He was born in Handsworth, Birmingham on 15 January 1949, the third of six children of John and Mary Stewart. After the two eldest children (Carol and Peter) were born in Scotland, the family relocated from Musselburgh to Mary's native Birmingham in 1948.
To many particularly of a certain age in Scotland, Ian Stewart is best remembered for his magnificent victory in the 5,000 metres at the 1970 Commonwealth Games in Edinburgh. In front of his "home" crowd at Meadowbank Stadium, the 21-year-old defeated Ian McCafferty and two legendary world distance stars, Kipchoge Keino and Ron Clarke in a European record time of 13:22:8.
However, this was only one of many international successes in a remarkable athletics career.
After initially joining Small Heath Harriers, Ian moved to Birchfield Harriers where his older brother Peter was already a member.
Geoff Warr coached the brothers and Ian's initial notable successes were achieved over the country. He became Midland Youth champion in 1966 and was runner up in the Youths National Cross Country at Norwich in 1967 before becoming Midland and National champion as a first year Junior in 1968.
After reading an article about the American miler Jim Ryan, Stewart "jacked up his weekly mileage" to include a 16 miles run on Sunday mornings followed in the afternoon by ten miles fartlek in two neighbouring Perry Barr parks. The teenager's enterprise and single-mindedness soon paid dividends.
In 1969 a couple of months after his 20th birthday, the Birmingham gun tester won the first of several international titles over 3,000m at the European Indoor Championships in Belgrade in a UK Indoor record time of 7 mins 55.4 secs.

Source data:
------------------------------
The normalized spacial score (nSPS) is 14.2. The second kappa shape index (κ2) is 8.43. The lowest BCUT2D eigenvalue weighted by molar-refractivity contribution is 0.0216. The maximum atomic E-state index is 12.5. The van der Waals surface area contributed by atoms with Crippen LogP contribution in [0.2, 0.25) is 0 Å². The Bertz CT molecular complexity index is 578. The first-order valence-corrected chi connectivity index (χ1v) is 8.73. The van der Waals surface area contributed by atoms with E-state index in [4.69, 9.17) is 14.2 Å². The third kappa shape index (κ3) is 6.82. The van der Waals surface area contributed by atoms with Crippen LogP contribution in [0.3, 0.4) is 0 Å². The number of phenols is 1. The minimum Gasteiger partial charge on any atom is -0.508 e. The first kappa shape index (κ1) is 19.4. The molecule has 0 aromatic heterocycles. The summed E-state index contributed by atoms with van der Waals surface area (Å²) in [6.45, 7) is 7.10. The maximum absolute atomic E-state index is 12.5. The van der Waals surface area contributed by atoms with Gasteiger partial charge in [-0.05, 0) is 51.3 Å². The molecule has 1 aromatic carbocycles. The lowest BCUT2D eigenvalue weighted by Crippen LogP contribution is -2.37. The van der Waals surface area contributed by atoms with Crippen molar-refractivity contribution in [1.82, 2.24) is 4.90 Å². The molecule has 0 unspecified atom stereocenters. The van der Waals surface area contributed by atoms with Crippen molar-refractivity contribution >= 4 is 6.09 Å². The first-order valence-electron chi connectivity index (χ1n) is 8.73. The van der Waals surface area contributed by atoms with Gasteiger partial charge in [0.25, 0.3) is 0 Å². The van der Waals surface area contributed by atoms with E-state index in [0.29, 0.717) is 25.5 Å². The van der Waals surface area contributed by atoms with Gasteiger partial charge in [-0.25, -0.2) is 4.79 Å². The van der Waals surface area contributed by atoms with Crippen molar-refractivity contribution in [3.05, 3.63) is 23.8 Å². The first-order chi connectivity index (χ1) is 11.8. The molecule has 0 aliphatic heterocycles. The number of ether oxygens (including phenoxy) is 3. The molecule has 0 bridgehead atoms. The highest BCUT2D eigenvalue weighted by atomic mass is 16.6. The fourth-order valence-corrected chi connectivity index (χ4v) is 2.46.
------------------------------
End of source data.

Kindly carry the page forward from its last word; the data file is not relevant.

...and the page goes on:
Three months later on 11 June 1969 at Reading, Ian and his older brother Peter became the first brothers in the world to break the four minutes barrier for the one-mile in a race won by fellow Scotsman, Ian McCafferty. Ian Stewart clocked 3 mins 57.3 secs, four-tenths of a second ahead of Peter.
In early August, Stewart won his first AAA outdoor title over 5,000 metres in 13:39:8.
The Stag defeated the specialist milers John Boulter and the tall marine Jim Douglas to create a British record of 3m 39.0 secs in a three a side Great Britain versus France match on 1 September at the White City.
Eighteen days later Ian displayed maturity beyond his years to complete a European double, winning the 5,000m in Athens. After finding himself in the lead early on, he stepped aside and invited the rest of the field to take their share of the work before unleashing what was to become his trademark long surge for home. He crossed the finishing line alone in 13m 44.8 secs.